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What a 3.8 Magnitude Earthquake Means for Homeowners in California

October 22, 2016
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A minor 3.6 magnitude earthquake that occurred Oct. 18 in central California will not significantly affect homeowners of earthquake insurance premiums, but it is a reminder of the risk.

The epicenter of the earthquake, which caused little or no damage, was near Ridgemark, according to the San Francisco Chronicle. The census designated place is located just south of Hollister and about an hour drive south from San Jose.

Although it was the most powerful earthquake in California in the past week, it was far from the most powerful that has occurred in the state even this year. Quakes with a magnitude as high as 5.4 are often felt but cause minimal harm to structures. Thousands of quakes like the latest one in Ridgemark happen every year in California and go largely unnoticed.

Smaller quakes are quickly forgotten because they don’t cause structural damage – in large part due to the way structures are now built – and the most recent Ridgemark earthquake falls in that category.

The cost of homeowners and earthquakes insurance policies should remain the same in Ridgemark for that reason. Only an earthquake of unanticipated strength or a change in the risk of a large earthquake occurring might affect rates.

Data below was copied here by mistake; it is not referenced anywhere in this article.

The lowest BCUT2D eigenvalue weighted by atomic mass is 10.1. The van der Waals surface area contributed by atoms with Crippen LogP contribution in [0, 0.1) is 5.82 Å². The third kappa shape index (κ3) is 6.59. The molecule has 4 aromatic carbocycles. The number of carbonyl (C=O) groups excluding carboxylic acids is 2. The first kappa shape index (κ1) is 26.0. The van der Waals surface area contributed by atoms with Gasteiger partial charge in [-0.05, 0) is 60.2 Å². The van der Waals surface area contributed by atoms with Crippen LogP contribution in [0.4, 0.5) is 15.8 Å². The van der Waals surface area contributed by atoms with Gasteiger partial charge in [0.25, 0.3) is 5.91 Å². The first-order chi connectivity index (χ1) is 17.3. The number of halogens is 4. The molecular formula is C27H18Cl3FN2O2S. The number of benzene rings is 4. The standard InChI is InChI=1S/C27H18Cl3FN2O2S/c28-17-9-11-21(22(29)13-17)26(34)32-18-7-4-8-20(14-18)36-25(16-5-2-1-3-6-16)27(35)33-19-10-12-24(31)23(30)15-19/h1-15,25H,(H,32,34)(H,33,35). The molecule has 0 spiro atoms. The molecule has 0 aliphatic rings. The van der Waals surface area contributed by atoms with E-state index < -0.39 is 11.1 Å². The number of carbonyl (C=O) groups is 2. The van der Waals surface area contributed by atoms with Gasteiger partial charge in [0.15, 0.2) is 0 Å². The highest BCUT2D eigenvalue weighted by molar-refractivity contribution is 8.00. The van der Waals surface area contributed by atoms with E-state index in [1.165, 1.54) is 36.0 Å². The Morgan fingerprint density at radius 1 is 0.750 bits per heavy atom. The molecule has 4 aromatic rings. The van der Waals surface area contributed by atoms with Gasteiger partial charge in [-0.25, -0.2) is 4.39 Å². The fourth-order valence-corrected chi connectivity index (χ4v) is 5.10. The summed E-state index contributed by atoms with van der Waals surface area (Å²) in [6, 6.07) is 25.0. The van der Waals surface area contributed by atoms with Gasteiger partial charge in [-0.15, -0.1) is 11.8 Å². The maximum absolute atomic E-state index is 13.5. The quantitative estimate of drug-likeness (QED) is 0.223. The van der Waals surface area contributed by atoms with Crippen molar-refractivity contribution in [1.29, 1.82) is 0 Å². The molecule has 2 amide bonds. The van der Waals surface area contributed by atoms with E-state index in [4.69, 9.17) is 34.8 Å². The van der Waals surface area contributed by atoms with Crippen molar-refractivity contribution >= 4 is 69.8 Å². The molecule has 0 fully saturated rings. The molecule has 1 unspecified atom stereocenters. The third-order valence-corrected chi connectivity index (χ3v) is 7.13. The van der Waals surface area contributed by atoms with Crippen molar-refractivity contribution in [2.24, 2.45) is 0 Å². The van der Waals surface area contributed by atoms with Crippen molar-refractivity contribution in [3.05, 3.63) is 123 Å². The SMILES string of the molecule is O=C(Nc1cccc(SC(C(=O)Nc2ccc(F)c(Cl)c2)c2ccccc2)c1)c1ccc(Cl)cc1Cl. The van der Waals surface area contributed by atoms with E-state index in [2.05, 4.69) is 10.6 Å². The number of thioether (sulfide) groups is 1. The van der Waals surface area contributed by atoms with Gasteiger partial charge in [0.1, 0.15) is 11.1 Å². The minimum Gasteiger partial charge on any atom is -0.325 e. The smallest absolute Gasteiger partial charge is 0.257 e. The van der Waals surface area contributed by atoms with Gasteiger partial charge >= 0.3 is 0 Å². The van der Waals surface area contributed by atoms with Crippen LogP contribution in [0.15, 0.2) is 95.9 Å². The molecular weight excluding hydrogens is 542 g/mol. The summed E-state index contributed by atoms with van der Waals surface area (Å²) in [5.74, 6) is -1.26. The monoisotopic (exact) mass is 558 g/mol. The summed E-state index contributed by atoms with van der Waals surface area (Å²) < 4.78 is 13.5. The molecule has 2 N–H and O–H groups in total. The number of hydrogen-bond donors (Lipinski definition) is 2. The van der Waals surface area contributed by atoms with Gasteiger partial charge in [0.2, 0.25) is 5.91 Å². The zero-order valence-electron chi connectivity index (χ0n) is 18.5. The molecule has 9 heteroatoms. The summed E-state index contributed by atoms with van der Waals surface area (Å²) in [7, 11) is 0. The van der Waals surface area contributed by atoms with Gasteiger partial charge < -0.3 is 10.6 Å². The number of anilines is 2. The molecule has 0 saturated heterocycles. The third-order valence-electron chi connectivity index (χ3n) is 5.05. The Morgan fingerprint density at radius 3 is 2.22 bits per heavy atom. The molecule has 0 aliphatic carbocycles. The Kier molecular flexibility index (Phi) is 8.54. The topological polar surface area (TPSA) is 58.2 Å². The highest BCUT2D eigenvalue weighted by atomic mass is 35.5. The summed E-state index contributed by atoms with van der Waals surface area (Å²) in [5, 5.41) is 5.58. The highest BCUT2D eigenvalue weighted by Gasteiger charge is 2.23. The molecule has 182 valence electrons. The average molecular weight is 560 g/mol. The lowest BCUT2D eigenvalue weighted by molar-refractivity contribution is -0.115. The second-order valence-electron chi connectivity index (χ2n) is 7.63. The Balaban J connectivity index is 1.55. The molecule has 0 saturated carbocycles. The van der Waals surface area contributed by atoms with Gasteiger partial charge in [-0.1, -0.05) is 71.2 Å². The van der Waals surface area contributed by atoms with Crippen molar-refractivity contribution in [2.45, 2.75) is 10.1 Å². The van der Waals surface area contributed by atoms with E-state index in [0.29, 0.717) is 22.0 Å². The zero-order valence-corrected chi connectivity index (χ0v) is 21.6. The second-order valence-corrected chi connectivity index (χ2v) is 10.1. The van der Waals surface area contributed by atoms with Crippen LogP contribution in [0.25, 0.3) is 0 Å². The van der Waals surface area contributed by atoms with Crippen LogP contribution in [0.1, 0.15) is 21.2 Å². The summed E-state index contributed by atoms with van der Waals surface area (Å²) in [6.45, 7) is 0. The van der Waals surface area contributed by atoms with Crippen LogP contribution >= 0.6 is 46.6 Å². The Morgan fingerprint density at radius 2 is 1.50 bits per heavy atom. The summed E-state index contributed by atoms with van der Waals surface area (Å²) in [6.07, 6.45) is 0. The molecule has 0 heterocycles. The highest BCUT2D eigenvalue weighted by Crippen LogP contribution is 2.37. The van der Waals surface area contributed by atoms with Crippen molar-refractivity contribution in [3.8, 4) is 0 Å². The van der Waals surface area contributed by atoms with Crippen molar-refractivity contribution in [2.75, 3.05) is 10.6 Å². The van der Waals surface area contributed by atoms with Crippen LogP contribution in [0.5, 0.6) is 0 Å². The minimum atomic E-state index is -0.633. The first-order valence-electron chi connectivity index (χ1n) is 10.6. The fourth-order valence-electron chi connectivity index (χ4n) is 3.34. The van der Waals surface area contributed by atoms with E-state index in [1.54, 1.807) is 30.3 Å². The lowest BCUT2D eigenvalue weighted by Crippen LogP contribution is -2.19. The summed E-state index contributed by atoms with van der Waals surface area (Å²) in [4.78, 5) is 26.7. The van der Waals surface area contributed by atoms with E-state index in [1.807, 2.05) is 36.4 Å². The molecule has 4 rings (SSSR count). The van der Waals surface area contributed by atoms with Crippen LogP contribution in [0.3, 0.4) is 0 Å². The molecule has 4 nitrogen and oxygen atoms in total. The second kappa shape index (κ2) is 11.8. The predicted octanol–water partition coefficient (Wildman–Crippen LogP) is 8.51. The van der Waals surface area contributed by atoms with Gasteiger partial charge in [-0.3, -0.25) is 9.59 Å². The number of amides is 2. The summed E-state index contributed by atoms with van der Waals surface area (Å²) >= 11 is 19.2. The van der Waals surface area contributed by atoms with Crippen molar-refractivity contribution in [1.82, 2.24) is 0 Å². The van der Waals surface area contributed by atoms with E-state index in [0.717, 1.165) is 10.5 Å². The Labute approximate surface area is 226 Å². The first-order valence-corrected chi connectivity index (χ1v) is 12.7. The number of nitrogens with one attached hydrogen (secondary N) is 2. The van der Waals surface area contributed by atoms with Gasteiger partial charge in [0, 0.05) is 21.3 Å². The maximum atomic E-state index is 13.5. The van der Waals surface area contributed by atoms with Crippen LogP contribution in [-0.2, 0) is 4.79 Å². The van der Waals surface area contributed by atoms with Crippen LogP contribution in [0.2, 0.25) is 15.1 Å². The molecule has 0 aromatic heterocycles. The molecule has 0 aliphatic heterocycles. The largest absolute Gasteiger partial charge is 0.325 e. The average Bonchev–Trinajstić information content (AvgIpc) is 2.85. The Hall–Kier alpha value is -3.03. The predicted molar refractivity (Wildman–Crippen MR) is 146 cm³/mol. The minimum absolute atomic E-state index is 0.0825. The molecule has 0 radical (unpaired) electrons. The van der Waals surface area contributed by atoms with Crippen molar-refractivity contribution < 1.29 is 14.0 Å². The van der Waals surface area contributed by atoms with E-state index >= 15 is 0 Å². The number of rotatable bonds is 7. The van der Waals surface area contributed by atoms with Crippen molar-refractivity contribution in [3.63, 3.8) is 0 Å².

For example, it’s possible that catastrophe models could underestimate the damage caused by an event and decide to increase rates as a result. But a devastating earthquake doesn’t need to occur to warrant higher premiums. Risk modelers are constantly monitoring and evaluating the risk of earthquakes throughout California. If there is reason to believe the risk has become greater in an area, then insurers might increase rates there.

But Ridgemark residents, like many others in central and southern California or even Oregon, are in a place where a serious earthquake could happen. It is relatively nearby three major faults (the San Andreas, Hayward and Calaveras) as well as a number of lesser-known ones (including the Silver Creek, Butano and Quien Sabe).

report on the outlook for earthquake activity in the San Francisco Bay region by the United States Geological Survey (USGS) for 2014 to 2043 estimated that at least one earthquake of a magnitude 6.7 or greater has a 72% chance of occurring. 

A 6.7 magnitude earthquake is capable of causing serious damage across large areas. Unlike the one in Ridgemark, an earthquake of that magnitude is capable of damaging even specifically designed structures and collapsing other structures.

Residents have homeowners and earthquake insurance policies for those types of scenarios. 

Remember, homeowners insurance does not cover earthquake damage to a policyholder’s home or belongings but it protects it from other perils as a result of an earthquake. For example, if an earthquake somehow starts a fire that damages a home or a policyholder’s personal property, their homeowners insurance policy would cover that.

The article What A 3.8 Magnitude Earthquake Means For Homeowners In California originally appeared on ValuePenguin.

The views and opinions expressed herein are the views and opinions of the author and do not necessarily reflect those of Nasdaq, Inc.


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